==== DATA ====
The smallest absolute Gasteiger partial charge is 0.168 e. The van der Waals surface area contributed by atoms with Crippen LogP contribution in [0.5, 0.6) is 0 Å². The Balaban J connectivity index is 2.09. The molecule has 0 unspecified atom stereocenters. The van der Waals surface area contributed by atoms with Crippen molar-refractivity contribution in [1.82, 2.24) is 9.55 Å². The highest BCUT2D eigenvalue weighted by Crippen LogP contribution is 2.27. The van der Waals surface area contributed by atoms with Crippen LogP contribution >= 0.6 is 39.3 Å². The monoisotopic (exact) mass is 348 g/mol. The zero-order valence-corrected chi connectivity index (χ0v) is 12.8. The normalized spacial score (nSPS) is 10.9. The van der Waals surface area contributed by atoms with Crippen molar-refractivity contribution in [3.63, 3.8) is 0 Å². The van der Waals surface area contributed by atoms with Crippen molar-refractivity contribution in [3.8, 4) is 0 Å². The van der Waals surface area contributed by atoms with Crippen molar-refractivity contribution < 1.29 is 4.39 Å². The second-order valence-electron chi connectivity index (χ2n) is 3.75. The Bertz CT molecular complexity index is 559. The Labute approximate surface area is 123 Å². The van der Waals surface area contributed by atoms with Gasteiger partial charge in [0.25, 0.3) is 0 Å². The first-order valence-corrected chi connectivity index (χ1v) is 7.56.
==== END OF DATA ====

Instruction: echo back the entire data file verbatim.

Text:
The smallest absolute Gasteiger partial charge is 0.168 e. The van der Waals surface area contributed by atoms with Crippen LogP contribution in [0.5, 0.6) is 0 Å². The Balaban J connectivity index is 2.09. The molecule has 0 unspecified atom stereocenters. The van der Waals surface area contributed by atoms with Crippen molar-refractivity contribution in [1.82, 2.24) is 9.55 Å². The highest BCUT2D eigenvalue weighted by Crippen LogP contribution is 2.27. The van der Waals surface area contributed by atoms with Crippen LogP contribution >= 0.6 is 39.3 Å². The monoisotopic (exact) mass is 348 g/mol. The zero-order valence-corrected chi connectivity index (χ0v) is 12.8. The normalized spacial score (nSPS) is 10.9. The van der Waals surface area contributed by atoms with Crippen molar-refractivity contribution in [3.63, 3.8) is 0 Å². The van der Waals surface area contributed by atoms with Crippen molar-refractivity contribution in [3.8, 4) is 0 Å². The van der Waals surface area contributed by atoms with Crippen molar-refractivity contribution < 1.29 is 4.39 Å². The second-order valence-electron chi connectivity index (χ2n) is 3.75. The Bertz CT molecular complexity index is 559. The Labute approximate surface area is 123 Å². The van der Waals surface area contributed by atoms with Gasteiger partial charge in [0.25, 0.3) is 0 Å². The first-order valence-corrected chi connectivity index (χ1v) is 7.56.